The Layering of Crises with COVID-19

May 7, 2020

By Julie Gersten

Four years ago, Refugee Action Fund launched in response to the growing refugee crisis as we witnessed millions of people fleeing for their lives. As the news cycle continued to churn out photographs and video footage of people traveling on boat and on foot with no safe place to go, we decided we had to act. Our goal was to mobilize our networks and raise money to support organizations providing safety and restoring humanity to people who were fleeing for survival.

Today, we find ourselves in the midst of the same crisis—the number of displaced people in our world continues to increase and governments continue to shut their doors—but with another crisis of great magnitude layered on top of it. Right now, millions of refugees are highly vulnerable to the impacts of COVID-19—subject to intense poverty, unstable and overcrowded housing, lack of access to medical treatment, persecution and violence. And, as countries close their borders to all but essential travel, refugees—whose travel is so essential because they are fleeing for their lives— are finding themselves trapped in impossible circumstances.

Refugee Action Fund has ramped up our support to organizations providing essential services to refugees and asylum seekers to meet these challenges. Yesterday, Refugee Action Fund hosted a webinar with staff from two organizations we support who are on the frontlines of protecting refugees in their greatest moment of need: Rachel Levitan, the Director of International Programs at HIAS, and Adela Mason, the Director of the Immigration Justice Project.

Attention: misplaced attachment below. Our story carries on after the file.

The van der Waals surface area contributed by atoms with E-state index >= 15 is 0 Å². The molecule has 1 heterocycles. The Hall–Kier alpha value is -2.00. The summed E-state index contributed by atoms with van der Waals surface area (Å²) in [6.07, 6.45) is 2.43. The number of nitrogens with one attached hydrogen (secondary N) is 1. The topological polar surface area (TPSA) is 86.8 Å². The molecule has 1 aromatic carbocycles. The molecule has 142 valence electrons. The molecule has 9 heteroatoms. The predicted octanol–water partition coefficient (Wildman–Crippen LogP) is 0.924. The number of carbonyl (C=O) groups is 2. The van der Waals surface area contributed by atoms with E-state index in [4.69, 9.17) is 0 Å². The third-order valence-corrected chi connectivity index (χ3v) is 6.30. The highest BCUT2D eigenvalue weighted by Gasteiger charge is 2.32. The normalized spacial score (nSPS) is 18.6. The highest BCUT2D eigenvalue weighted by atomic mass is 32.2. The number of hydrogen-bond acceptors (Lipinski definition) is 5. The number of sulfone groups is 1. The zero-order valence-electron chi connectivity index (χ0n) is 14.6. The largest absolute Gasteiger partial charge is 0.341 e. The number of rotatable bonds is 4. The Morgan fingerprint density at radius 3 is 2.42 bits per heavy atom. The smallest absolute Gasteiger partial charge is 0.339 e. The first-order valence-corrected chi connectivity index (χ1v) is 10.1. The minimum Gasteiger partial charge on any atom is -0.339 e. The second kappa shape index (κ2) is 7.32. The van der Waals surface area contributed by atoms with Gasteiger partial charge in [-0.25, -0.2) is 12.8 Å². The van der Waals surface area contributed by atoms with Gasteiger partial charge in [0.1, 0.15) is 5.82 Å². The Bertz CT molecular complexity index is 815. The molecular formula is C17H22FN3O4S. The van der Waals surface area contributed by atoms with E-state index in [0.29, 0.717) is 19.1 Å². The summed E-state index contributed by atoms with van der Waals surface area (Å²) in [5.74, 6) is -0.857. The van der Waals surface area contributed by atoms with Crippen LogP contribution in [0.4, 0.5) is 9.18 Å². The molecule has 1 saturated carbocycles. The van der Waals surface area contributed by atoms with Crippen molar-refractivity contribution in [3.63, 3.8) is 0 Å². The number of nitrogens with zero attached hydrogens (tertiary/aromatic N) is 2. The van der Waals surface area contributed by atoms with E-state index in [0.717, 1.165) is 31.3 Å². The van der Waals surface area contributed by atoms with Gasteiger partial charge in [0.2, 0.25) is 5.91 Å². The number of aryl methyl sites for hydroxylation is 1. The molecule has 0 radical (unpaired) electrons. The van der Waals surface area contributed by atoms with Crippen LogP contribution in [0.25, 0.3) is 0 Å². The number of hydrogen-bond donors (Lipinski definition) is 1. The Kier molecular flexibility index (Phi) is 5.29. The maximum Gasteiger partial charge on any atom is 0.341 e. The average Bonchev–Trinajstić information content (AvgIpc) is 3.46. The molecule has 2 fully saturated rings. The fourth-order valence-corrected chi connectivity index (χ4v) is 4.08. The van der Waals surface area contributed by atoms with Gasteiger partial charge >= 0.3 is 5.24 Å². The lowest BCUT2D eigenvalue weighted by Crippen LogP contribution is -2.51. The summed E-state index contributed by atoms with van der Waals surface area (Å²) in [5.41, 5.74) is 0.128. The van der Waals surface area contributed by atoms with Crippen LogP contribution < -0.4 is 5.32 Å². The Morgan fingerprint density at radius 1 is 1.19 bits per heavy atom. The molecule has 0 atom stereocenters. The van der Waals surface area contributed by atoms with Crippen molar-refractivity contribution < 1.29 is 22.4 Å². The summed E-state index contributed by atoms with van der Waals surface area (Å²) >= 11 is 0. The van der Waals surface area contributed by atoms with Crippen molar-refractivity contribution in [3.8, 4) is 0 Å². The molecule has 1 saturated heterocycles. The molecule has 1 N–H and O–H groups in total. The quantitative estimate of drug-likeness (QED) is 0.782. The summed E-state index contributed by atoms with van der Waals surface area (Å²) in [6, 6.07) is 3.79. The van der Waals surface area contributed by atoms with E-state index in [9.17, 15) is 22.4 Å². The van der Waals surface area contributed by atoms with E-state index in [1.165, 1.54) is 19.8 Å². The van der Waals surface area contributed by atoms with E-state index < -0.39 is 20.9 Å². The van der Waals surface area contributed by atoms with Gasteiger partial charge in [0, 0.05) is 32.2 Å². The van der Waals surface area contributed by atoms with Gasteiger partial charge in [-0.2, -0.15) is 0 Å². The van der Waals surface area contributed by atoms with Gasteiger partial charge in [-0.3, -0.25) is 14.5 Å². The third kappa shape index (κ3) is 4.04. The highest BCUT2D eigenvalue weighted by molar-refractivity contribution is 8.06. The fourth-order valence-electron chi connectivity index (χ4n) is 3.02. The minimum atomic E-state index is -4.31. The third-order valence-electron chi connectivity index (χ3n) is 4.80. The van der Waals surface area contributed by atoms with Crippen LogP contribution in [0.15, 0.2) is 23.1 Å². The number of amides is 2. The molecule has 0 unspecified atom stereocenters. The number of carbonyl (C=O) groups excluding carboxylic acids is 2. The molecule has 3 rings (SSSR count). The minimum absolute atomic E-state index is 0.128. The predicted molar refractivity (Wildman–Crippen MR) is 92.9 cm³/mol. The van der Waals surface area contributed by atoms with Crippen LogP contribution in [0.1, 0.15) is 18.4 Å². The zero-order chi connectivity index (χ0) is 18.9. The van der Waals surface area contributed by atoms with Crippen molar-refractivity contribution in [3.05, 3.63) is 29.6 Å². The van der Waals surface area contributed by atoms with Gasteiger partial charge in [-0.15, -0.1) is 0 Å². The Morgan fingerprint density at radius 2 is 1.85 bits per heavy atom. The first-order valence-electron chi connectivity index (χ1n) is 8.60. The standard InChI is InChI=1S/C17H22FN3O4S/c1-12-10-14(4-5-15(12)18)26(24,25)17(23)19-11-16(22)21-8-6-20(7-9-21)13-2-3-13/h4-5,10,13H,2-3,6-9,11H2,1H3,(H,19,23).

We encourage you to listen to them share how refugees are impacted by COVID-19, how they are responding and why your help is so critical right now:

Rachel talked about how the COVID-19 pandemic has cut off refugees and vulnerable migrants from sources of income, making it difficult for them to feed their families, maintain stable shelter or access medical care for even basic needs. She also highlighted the increase of anxiety, family violence and gender-based violence brought on by these circumstances. She talked about the lifesaving support HIAS is able to provide in giving cash assistance and round-the-clock social service support to vulnerable refugees in 16 countries around the world. Refugee Action Fund provided an emergency grant to HIAS to help make this work possible.

Adela shed light on what happens when a global crisis lands at the U.S.-Mexico border. The Immigration Justice Project provides pro-bono legal assistance to refugees in immigration detention in San Diego. Listening to her talk about the threat of COVID-19 to detainees who are imprisoned simply for coming to the United States to seek safety from violence and persecution was heartbreaking. The Otay Mesa Detention Center, where the Immigration Justice Project works, has seen the highest confirmed cases of COVID-19 (124 as of yesterday) of any detention center in the U.S. Detainees are not provided any protective equipment, soap or hygiene materials, or any set up for social distancing. She talked about the lifesaving intervention of pro-bono legal services to get people out of detention so they can find safety. Thanks to a grant from Refugee Action Fund, the Immigration Justice Project was able to ramp up a pro-bono law program to get vulnerable detainees released. The importance of this program was made evident yesterday when the first ICE detainee in Otay Mesa was confirmed dead. Adela shared that he was ignored for days after complaining of not feeling well and it was not until he was vomiting on himself that medical care was provided. 

The need today has never been more urgent. Thank you for giving generously during this difficult time so that we can continue to provide funding to unlock lifesaving support for forcibly displaced people.